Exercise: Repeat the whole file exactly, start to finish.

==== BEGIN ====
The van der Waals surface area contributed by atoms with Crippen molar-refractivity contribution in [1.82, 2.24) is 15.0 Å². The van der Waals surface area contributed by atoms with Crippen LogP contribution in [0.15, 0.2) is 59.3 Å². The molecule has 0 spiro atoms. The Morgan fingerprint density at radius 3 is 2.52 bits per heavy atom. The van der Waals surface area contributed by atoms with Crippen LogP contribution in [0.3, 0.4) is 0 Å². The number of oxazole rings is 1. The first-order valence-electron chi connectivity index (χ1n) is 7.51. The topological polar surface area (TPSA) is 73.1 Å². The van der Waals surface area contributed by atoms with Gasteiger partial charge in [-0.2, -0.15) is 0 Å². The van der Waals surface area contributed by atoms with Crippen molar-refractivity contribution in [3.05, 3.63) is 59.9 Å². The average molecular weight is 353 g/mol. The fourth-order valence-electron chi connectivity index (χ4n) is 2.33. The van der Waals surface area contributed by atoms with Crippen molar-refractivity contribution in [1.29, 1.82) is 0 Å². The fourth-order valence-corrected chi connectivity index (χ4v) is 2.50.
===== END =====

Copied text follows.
The van der Waals surface area contributed by atoms with Crippen molar-refractivity contribution in [1.82, 2.24) is 15.0 Å². The van der Waals surface area contributed by atoms with Crippen LogP contribution in [0.15, 0.2) is 59.3 Å². The molecule has 0 spiro atoms. The Morgan fingerprint density at radius 3 is 2.52 bits per heavy atom. The van der Waals surface area contributed by atoms with Crippen LogP contribution in [0.3, 0.4) is 0 Å². The number of oxazole rings is 1. The first-order valence-electron chi connectivity index (χ1n) is 7.51. The topological polar surface area (TPSA) is 73.1 Å². The van der Waals surface area contributed by atoms with Gasteiger partial charge in [-0.2, -0.15) is 0 Å². The van der Waals surface area contributed by atoms with Crippen molar-refractivity contribution in [3.05, 3.63) is 59.9 Å². The average molecular weight is 353 g/mol. The fourth-order valence-electron chi connectivity index (χ4n) is 2.33. The van der Waals surface area contributed by atoms with Crippen molar-refractivity contribution in [1.29, 1.82) is 0 Å². The fourth-order valence-corrected chi connectivity index (χ4v) is 2.50.